Eating healthier takes toll on wallet and, alas, marigolds


Doug Gardner


By Doug Gardner

Saturday, July 7, 2018

Since retiring two and a half years ago, I've realized I need to step up my game in the kitchen.

Diana, my Realtor wife, is still in the work force, laboring six to seven days a week. She reminds me that she's bringing home the bacon.

Please don't say that, dear; bacon is full of nitrates and other carcinogens.

While she slept, I found myself poring through this month's edition of “Good Housekeeping,” looking at 40 pages of the magazine's Summer Healthy Eating Guide. I can do this, I told myself, looking at the chicken and red plum salad and the razzle dazzle smoothie; summoning up the positivity of Zig Ziglar and Norman Vincent Peale.

Later that morning, I was at Food Lion, Good Housekeeping rolled up under my arm like some eighth-grader taking “Playboy” to the playground. I didn't want any of my Regular Guy friends to spot me.

Once inside, I quickly found the organic raspberries for the smoothie. What a steal at $14 a pound! Despite a third of a century counselling financial prudence to my investing clients, I bought the berries anyway. Food Lion also carries jicama, yucca root (my neighbor just hired somebody to dig them out of his yard and burn them.), escarole, endive, bok choy and hydroponic lettuce. This last item looked like some disembodied, furrowed brain in a hazmat box. Or maybe a hat left over from Derby Day.

Nowhere could I find watercress, a crucial ingredient of the roast beef baguette on page 90. At the local organic market a few blocks away, they had all kinds of funny looking fruits and vegetables, but no watercress. There were hushed whisperings among the staff that a supplier might show up with some in a week. Easier to score a few grams of cocaine than a bunch of watercress in our town, I thought. It didn't look unusual, sort of like the stuff fishermen scrape off the bottom of their boats after they've spent the day trolling for bass in the backwaters of Newbegun Creek.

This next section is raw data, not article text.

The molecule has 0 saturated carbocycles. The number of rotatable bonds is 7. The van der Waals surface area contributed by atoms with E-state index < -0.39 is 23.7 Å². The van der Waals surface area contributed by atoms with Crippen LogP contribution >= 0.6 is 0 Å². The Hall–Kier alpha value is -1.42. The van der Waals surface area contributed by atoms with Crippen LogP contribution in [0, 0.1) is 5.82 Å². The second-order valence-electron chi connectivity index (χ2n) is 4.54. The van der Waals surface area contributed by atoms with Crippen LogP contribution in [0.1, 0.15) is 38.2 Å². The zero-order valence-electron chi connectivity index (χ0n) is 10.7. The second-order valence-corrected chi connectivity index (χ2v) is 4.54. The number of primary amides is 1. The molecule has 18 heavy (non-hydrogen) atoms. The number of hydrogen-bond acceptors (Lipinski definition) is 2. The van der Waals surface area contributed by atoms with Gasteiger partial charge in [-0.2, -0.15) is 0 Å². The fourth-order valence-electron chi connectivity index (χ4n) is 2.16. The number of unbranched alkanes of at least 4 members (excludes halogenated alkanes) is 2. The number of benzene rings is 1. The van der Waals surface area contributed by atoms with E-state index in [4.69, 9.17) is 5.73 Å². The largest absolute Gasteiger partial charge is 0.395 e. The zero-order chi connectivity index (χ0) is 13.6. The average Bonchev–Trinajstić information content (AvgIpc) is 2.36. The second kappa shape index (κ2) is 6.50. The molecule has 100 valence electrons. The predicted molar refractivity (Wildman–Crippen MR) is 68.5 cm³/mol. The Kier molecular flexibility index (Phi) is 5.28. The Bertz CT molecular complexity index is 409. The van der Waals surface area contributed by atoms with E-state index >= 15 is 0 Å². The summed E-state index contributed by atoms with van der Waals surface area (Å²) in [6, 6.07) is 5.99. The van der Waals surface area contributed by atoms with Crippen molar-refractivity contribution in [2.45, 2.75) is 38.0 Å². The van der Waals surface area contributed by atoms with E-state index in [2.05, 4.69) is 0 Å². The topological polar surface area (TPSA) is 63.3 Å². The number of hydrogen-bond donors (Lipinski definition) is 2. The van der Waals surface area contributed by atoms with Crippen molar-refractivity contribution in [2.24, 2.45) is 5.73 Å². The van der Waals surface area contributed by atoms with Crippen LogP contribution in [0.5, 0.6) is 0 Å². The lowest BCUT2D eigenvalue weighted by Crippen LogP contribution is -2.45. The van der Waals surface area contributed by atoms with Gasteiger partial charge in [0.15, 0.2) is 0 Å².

I had everything else, carrying it into the house with one arm. For the same money I could have bought a 55-gallon drum of Pepsi with enough sugar and calories to fuel a roomful of kindergarteners for 16 hours.

That's one of the things I noticed about health foods: the price seems to be inversely proportional to the calories purchased. The clerk informed me that the organic raspberries don't have chemicals. You mean I don't even get the chemicals when I pay $14 a pound? Another thing is that the only people who can afford this stuff appear to be Republican one percenters or affluent liberals toting reusable canvas bags.

The proletarians are at the center of the store with the calorie-dense chips, Wing Dings, juices and other junk food. More calories for the dollar there.

I decided to try the razzle dazzle smoothie first, since it didn't involve any actual cooking. The dog looked on expectantly, so I gave her a dollop. Growling, she retreated to the office. Gardner canines offer a pretty low culinary hurdle, so this was not encouraging. Her predecessors have been known to make a snack out of things mined from the kitty litter box.

I tried the razzle dazzle, but was not dazzled myself, dumping the remainder in the marigolds on the deck.

At breakfast the next morning, Diana gasped and demanded to know who killed her flowers. While she was in marigold mourning, the dog and I shared a glance. I swear the mutt winked at me.

It’ll be our little secret.

Doug Gardner is a resident of the Weeksville section of Pasquotank County.